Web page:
City Council Approves YMCA to Manage City Pool | Gretna

For the later seasons of the Gretna City pool, things will be a little different.

The City of Gretna approved a management agreement with the YMCA of Greater Omaha to operate the pool on behalf of the city at the Tuesday, February 15, meeting of the Gretna City Council.

With just two seasons left until the city pool closes — the Gretna Crossing Park Recreation and Aquatic Center is set to open in September 2023 — city staff thought the deal would be a good way to go. to allow the YMCA to get to know Gretna, City Administrator Paula Dennison said at the meeting.

The city will maintain the pool with regards to repairs, chemicals and maintenance of the facilities. The YMCA will provide staff and management, swimming lessons and programming.

“The Y has extensive experience, capability and personnel to operate our pool,” read a staff report presented to the board. “They see this opportunity as a win-win and are excited to get to know the Gretna community.”

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Also at its February 15 meeting, the board:

Approved a payment of $18,711.90 to Groupe DLR for work at the aquatic center.

Approved the following payments from the Gretna Crossing Park project to JEO Consulting: $81,711.25 for work on baseball/softball fields and passive park facilities; $11,076 for grading, pavement and utilities; and $10,735 for Capehart Road improvements.

Approved a payment of $1,466,154.52 to MCL Construction for work at the Gretna Community Center.

Held a public hearing and ultimately approved a final flat and rezoning from transitional farming to residential estates for a subdivision known as WynnWood Phase 2, generally located south of 226th Street and Schram Road (at south of WynnWood Estates Phase 1.) No one from the public spoke at the hearing.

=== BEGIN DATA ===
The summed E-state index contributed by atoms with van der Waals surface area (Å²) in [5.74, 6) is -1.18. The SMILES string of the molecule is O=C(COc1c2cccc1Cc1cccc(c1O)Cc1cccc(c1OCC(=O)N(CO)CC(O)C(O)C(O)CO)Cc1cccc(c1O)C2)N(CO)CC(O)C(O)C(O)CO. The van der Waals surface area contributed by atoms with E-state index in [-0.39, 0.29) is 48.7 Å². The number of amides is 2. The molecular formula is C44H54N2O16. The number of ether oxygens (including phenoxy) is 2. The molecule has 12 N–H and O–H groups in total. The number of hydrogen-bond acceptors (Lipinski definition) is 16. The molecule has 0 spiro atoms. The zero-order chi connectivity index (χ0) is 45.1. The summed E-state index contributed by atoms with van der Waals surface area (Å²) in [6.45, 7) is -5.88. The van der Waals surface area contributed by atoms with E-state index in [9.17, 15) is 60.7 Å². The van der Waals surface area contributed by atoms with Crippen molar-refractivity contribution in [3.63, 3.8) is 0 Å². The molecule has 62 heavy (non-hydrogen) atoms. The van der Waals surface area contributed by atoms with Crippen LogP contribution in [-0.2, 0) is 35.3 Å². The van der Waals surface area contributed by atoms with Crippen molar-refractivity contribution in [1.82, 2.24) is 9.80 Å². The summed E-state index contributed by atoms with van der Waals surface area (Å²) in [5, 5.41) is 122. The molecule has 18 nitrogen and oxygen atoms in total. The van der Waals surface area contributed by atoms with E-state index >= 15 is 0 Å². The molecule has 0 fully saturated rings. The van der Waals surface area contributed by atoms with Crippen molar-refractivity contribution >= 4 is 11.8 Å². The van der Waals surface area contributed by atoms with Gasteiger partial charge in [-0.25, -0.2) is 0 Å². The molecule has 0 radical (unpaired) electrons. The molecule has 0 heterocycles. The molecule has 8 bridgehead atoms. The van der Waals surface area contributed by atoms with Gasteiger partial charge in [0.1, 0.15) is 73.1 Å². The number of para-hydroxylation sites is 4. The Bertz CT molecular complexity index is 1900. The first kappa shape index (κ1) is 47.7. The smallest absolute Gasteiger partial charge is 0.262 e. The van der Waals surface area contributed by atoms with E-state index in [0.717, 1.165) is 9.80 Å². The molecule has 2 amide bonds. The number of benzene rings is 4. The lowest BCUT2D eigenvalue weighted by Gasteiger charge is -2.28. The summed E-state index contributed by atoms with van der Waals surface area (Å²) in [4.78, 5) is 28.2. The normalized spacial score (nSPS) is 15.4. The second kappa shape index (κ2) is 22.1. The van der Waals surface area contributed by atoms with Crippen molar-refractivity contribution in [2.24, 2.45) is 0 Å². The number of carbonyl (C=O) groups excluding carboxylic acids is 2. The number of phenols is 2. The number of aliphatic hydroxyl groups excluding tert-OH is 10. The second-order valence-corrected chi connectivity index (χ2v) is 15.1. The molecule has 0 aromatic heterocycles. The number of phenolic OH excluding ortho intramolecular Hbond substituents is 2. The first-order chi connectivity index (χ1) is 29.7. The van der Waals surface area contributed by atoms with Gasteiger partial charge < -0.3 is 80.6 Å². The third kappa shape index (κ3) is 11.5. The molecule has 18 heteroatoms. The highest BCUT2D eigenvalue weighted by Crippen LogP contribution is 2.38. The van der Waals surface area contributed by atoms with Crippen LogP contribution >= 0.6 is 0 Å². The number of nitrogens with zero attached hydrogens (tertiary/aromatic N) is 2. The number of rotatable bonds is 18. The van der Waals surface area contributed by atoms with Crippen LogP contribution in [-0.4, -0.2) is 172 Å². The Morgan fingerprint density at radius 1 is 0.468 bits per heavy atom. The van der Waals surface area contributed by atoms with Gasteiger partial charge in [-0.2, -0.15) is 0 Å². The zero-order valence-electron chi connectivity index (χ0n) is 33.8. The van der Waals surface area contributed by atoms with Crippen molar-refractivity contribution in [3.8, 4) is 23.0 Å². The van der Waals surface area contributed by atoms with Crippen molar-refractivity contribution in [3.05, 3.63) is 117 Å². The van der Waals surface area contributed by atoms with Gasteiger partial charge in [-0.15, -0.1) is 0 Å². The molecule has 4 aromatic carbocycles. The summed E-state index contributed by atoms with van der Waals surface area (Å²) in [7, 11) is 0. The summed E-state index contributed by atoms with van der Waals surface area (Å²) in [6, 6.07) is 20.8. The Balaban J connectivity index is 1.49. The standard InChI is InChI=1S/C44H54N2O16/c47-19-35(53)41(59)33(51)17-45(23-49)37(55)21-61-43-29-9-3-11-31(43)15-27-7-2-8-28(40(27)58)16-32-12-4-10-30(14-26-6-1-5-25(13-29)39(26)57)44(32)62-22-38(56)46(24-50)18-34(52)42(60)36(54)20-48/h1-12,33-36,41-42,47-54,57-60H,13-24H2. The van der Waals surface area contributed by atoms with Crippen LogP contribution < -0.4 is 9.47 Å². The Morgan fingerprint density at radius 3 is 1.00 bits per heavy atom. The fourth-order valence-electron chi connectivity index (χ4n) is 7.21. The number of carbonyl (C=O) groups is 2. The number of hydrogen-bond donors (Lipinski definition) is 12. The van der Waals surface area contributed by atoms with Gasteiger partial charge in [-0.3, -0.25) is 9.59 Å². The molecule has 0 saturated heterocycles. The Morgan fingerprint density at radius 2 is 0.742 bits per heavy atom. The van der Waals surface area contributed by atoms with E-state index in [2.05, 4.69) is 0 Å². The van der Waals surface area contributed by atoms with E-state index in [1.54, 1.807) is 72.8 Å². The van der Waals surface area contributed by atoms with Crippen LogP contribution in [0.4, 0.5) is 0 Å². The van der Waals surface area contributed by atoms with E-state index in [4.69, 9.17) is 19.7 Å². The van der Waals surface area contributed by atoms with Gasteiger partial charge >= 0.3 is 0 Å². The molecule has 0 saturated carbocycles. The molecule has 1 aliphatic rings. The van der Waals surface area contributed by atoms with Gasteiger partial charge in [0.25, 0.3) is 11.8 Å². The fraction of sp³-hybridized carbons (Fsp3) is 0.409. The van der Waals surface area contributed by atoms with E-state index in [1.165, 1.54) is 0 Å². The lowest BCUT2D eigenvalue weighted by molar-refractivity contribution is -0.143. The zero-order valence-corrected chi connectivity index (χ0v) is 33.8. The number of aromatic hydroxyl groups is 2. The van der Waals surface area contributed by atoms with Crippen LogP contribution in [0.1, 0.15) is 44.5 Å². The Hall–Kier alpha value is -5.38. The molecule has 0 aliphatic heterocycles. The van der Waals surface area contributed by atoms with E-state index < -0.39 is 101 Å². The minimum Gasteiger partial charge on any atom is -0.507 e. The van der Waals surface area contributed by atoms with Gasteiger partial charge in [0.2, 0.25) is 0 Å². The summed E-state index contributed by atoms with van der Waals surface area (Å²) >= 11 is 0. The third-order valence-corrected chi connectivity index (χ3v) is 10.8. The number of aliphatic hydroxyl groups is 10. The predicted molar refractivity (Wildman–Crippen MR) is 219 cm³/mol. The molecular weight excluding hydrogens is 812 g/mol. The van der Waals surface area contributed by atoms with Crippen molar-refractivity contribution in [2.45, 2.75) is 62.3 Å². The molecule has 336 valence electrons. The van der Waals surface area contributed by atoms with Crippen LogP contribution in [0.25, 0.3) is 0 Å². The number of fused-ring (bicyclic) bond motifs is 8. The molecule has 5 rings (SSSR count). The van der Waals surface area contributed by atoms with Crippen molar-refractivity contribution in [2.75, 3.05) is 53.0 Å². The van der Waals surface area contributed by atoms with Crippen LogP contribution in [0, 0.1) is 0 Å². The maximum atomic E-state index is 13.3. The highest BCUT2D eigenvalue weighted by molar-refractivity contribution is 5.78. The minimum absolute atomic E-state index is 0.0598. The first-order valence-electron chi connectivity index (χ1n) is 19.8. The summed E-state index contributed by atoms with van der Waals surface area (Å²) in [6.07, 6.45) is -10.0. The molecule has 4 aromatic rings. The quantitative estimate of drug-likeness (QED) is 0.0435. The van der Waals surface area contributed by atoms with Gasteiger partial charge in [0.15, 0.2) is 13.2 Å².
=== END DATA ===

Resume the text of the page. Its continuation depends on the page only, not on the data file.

Held a public hearing and ultimately approved a preliminary plan and rezoning from transitional agriculture to higher density residential R-4 for a subdivision known as Harvest Creek, generally located near 216th Street and the Lincoln Road.

Presentation and approval in first reading of Ordinance 2107, modifying the number of pyrotechnic stands. Currently, the number of stalls he has set at no more than six in City Code. Due to the growth in population and area of ​​the city in 2021, the staff assessed the number of formulas. From now on, the code will allow one stand per 1,000 inhabitants. Therefore, a current population of 9,323 people will allow for the installation of nine kiosks within the city’s corporate limits. This formula will grow as the city grows and will not have to be re-addressed as the city grows, according to a staff report on the matter.

Presentation and approval in first reading of Order 2108, 2022 Gretna GO Water Refunding Bonds (Series 2017.) The board then presented and approval in first reading of Order 2109, 2022 Gretna Public Safety Tax Anticipation Refunding Bonds (Series 2017.) During the meeting, a representative from the city’s financial adviser, DA Davidson & Co., said the orders were a proactive measure. Council approval will now allow the city to act quickly in May or June, when the bonds can be redeemed, should rates improve. Quick action would allow the city to obtain better interest rates, thereby increasing savings.

Approved and adopted a resolution approving the policy for the development and financing of transport infrastructure, streets and paths of the City of Gretna. The plan formally adopts the Transportation Plan of the Gretna Comprehensive Plan Update 2021 and its street classifications, street designations, general right-of-way requirements, street projects, future projects, pedestrian systems and pathways and components. transportation policies.

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